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Jan31

"You’d Do Just as Well as Chewing on Your Fingernails"

CATEGORIES // Rhinoprotect-blog

THE MYTH OF THE RHINO HORN'S USE

"You’d Do Just as Well as Chewing on Your Fingernails"

From the plethora of articles on the supposed medicinal value of rhino horn available on the Internet I feel this simple line sums it up rather well. I won't wear you out with more statistics or complex explanations, except to say that if you truly believe in your heart of hearts that rhino horn can cure your ailment, then you might as well be tucking into your fingernails.

For one, it's free. It's renewable. And if your demand is great, there are always your toenails. And if that is still not enough well then buy or borrow some off a family member or friend. Should your condition be particularly unpleasant, well then I'm sure there'll be someone in the world that would gladly offer his or hers for free. And if by some unfortunate stroke of bad luck, you cannot find one willing to share his or her nail clippings with you, take comfort, there's always your hair.

Your fingernails, your hair, hooves and the exoskeleton of some insects and (Yes! You guessed it!) rhino horn is all composed of the same hardy protein - keratin. Well now that that's been cleared up, let's all go home and vow never to slaughter rhino for its horn again and to diligently save our toenail clippings for that rainy day.

Forensic analysis of the 33 rhino horns and 885 ivory pieces seized in Hong Kong could provide vital clues as to their origin. © Hong Kong Customs & Excise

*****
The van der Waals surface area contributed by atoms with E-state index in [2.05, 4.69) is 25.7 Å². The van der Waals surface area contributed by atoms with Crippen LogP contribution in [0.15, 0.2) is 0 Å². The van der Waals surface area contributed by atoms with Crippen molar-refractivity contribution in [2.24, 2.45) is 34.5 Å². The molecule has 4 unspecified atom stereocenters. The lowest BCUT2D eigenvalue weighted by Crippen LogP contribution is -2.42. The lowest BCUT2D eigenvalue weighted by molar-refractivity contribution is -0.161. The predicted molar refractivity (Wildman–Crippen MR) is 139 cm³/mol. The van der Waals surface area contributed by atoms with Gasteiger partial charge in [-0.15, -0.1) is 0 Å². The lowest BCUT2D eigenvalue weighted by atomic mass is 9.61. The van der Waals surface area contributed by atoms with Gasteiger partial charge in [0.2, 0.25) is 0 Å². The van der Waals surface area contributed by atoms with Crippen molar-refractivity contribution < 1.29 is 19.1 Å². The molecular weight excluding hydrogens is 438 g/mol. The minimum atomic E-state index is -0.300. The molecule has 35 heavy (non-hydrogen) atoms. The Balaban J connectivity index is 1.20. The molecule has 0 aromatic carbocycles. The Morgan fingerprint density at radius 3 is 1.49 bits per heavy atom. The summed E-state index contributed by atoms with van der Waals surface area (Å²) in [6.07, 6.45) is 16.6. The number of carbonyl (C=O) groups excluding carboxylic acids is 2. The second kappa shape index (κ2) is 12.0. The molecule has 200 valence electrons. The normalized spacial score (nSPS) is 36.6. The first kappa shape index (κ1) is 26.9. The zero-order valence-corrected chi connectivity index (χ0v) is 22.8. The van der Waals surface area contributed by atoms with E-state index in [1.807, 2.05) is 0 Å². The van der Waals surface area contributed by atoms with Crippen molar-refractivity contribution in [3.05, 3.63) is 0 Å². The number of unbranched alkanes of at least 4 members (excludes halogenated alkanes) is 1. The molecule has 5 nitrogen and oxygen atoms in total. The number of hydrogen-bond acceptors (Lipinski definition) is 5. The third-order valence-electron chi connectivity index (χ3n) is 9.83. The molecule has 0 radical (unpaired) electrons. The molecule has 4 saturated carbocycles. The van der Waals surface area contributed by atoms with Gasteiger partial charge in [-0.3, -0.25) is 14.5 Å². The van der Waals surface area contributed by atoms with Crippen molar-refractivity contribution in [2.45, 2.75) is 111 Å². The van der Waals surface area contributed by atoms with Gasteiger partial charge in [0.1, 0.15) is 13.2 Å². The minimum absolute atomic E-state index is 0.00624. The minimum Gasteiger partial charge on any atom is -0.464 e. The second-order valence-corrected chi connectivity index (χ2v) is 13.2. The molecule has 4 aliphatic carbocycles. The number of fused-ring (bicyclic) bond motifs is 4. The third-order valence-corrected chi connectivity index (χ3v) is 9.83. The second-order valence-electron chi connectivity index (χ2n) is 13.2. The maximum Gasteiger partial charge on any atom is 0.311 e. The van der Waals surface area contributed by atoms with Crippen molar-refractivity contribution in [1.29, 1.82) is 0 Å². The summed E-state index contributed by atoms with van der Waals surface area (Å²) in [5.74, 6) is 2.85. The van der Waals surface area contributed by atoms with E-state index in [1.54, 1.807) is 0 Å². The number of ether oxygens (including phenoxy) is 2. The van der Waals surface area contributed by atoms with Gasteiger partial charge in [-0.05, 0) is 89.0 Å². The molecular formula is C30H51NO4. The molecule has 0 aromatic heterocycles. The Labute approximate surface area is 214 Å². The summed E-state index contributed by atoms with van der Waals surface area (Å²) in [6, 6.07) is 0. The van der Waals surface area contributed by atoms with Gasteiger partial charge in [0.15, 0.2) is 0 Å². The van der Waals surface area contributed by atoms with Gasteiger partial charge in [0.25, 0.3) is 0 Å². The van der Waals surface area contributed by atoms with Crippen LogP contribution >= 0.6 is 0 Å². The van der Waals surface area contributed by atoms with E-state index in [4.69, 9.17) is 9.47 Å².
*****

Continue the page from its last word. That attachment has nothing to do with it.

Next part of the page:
The people who trade in rhino horn, who perpetuate centuries-old untruths about its medicinal value for gain are as depraved as those in our society who believe that intercourse with an infant can cure you from HIV and AIDS.

An angry and emotional argument I admit. But the decimation of our heritage cannot continue unabated or undefended. And yet we are utterly defenseless. The four pioneers of Rhino Reality understand this well and their ambitious project to end the demand for Rhino horn by re-educating a billion people in Asia about the true cost to their health and the rhino of South Africa, might be our last hope. We will follow their progress closely.

Source: Rhino Horn Use: Fact vs. Fiction

 

 

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Inverdoorn Game Reserve

 

PO BOX 304 SEA POINT 8060
CAPE TOWN SOUTH AFRICA

Tel:  +27 (0)214 344 639
Fax: +27 (0)214 331 157

Mail: info@inverdoorn.com

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  • An American in South Africa

    An American in South Africa

    My name is John McIlvaine and I am from Seattle, Washington, USA. This is my second trip to South Africa to do volunteer cheetah conservation work, but this is my first time at...

  • Meeting the Interns: Victoria Paillusseau

    Meeting the Interns: Victoria Paillusseau

    Leaving one paradise for another, Victoria Paillusseau has come from her home in Mauritius to work at Inverdoorn as a lodge volunteer. This is her first time in South Africa and she...

  • Meeting the Volunteers: Kirsty Woodhead

    Meeting the Volunteers: Kirsty Woodhead

    Before meeting Kirsty Woodhead, I knew that she had South African roots and was curious to hear her accent. Having moved to Canada at a young age, she has lost her accent and laments this...

  • Meet the Team: Christo Viljoen

    Meet the Team: Christo Viljoen

    The staff at Inverdoorn hail from various parts of South Africa, and even other parts of the world. As a result they all have very different and diverse backgrounds, but are connected by...

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Inverdoorn Game Reserve

PO BOX 304 SEA POINT 8060
CAPE TOWN SOUTH AFRICA

Tel:  +27 (0)214 344 639
Fax: +27 (0)214 331 157

Mail: info@inverdoorn.com

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